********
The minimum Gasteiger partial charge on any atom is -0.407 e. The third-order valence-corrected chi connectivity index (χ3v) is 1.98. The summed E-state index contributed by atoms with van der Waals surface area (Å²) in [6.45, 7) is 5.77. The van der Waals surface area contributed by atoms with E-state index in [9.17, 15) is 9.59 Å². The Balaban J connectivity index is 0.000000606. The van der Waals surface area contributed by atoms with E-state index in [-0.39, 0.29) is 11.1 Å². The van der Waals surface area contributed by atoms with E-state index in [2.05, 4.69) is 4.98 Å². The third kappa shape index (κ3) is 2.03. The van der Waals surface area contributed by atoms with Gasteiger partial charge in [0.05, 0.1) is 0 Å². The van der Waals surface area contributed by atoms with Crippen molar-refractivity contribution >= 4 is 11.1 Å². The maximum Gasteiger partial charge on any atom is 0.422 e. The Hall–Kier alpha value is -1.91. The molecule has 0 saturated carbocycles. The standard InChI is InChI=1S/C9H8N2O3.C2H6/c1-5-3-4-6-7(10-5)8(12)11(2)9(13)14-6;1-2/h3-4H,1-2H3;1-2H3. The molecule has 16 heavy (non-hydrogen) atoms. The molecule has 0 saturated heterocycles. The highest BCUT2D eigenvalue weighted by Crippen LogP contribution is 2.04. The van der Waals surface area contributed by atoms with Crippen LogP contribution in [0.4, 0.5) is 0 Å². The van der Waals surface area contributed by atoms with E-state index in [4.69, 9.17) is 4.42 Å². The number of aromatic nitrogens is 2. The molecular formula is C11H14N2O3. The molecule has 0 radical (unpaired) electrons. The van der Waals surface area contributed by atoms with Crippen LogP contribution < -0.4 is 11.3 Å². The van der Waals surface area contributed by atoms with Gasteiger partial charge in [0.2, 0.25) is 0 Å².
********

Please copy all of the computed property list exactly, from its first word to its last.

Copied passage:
The minimum Gasteiger partial charge on any atom is -0.407 e. The third-order valence-corrected chi connectivity index (χ3v) is 1.98. The summed E-state index contributed by atoms with van der Waals surface area (Å²) in [6.45, 7) is 5.77. The van der Waals surface area contributed by atoms with E-state index in [9.17, 15) is 9.59 Å². The Balaban J connectivity index is 0.000000606. The van der Waals surface area contributed by atoms with E-state index in [-0.39, 0.29) is 11.1 Å². The van der Waals surface area contributed by atoms with E-state index in [2.05, 4.69) is 4.98 Å². The third kappa shape index (κ3) is 2.03. The van der Waals surface area contributed by atoms with Gasteiger partial charge in [0.05, 0.1) is 0 Å². The van der Waals surface area contributed by atoms with Crippen molar-refractivity contribution >= 4 is 11.1 Å². The maximum Gasteiger partial charge on any atom is 0.422 e. The Hall–Kier alpha value is -1.91. The molecule has 0 saturated carbocycles. The standard InChI is InChI=1S/C9H8N2O3.C2H6/c1-5-3-4-6-7(10-5)8(12)11(2)9(13)14-6;1-2/h3-4H,1-2H3;1-2H3. The molecule has 16 heavy (non-hydrogen) atoms. The molecule has 0 saturated heterocycles. The highest BCUT2D eigenvalue weighted by Crippen LogP contribution is 2.04. The van der Waals surface area contributed by atoms with Crippen LogP contribution in [0.4, 0.5) is 0 Å². The van der Waals surface area contributed by atoms with E-state index in [4.69, 9.17) is 4.42 Å². The number of aromatic nitrogens is 2. The molecular formula is C11H14N2O3. The molecule has 0 radical (unpaired) electrons. The van der Waals surface area contributed by atoms with Crippen LogP contribution < -0.4 is 11.3 Å². The van der Waals surface area contributed by atoms with Gasteiger partial charge in [0.2, 0.25) is 0 Å².